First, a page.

Fig 2. Preponderance of individual and family histories of cancer for the TMM CommCohort.

Numbers of positive cases of self-reported individual and family histories of cancer among the TMM CommCohort participants. Vertical axes indicate the number of cases with positivity for each item below the horizontal axis. The right and left axes indicate the BRCA candidate pathogenic variant-positive and -negative cases, respectively. The scales of the vertical axes are adjusted by showing the “Family” bars at the same height. “Total cases” indicates the number of cases analyzed, while “Self” indicates individual past history of any malignancy. “Father,” “Mother,” “Brother,” “Sister,” “Offspring,” and “Spouse” indicate the cancer-related histories of the participants’ family members. “Family” indicates a case of any cancer among any of the blood relatives, except the participants themselves. Cases in which the “Spouse” was positive are not included in “Family.” Solid and gray bars represent numbers of cases positive for the BRCA candidate pathogenic variants and the rest of the TMM CommCohort cases, respectively. Asterisks indicate statistically significant differences (single: p < 0.05, double: p < 10−4) upon comparison with the total analyzed TMM CommCohort cases (Fig 2).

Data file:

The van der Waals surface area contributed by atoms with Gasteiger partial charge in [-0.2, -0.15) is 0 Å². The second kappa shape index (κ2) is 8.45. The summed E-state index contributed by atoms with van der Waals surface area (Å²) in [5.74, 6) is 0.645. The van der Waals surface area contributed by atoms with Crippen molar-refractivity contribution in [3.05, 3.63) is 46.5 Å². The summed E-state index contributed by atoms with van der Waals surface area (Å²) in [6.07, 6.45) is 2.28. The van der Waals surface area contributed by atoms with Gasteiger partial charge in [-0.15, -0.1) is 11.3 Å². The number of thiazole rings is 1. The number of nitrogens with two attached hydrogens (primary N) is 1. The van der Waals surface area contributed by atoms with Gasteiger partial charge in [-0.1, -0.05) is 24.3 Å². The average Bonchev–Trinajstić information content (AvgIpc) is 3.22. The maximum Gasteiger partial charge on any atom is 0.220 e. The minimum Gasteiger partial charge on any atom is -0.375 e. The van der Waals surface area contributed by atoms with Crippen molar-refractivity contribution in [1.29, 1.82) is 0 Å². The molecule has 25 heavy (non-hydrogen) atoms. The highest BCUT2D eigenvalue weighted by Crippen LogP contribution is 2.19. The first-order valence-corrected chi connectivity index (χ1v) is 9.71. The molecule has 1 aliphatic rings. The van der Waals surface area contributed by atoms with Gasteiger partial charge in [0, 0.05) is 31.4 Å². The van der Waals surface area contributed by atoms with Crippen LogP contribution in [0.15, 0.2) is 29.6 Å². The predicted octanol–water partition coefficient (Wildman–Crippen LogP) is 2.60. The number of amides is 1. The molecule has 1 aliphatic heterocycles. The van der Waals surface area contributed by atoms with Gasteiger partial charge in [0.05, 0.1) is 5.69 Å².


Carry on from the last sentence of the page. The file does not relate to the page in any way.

Recent progress in bioinformatics may open up a completely different path for filtering the VUSs in hereditary disorders, namely, artificial intelligence-mediated approaches. One example of this is CADD, which was reported in 2014 [31]. CADD scores are based on calculations of all of the possible 84 billion single-nucleotide changes in the human genome. Such calculation is based on machine learning using the evolutionarily conserved “proxy-neutral” variants found in both apes and humans and the recently emerged “proxy-pathogenic” rare variants in the human genome alone [48]. In 2016, a further dataset, Eigen, was released, for which calculation was performed without training data but with a principal component that gives the largest diversity among the variants prepared from all possible single-nucleotide changes in the human genome [33]. These annotation tools have achieved some clinically significant findings in genome-wide association studies (for example, see [49, 50]). Recently, The ICGC/TCGA Pan-Cancer Analysis of Whole Genomes Consortium successfully applied CADD to estimate the biological impacts of cancer mutations [51]. Therefore, computational scoring is suggested to be very powerful at predicting the clinical impact of single-nucleotide variants in cancer-predisposing genes. The present study shows the potential for applying this approach to find pathogenic variations in cancer-predisposing syndromes by using genome reference panels with precise MAF estimation. This study shows that the MAF estimate for the general population is much more useful for the annotation of pathogenic variants than the biased collection of population samples.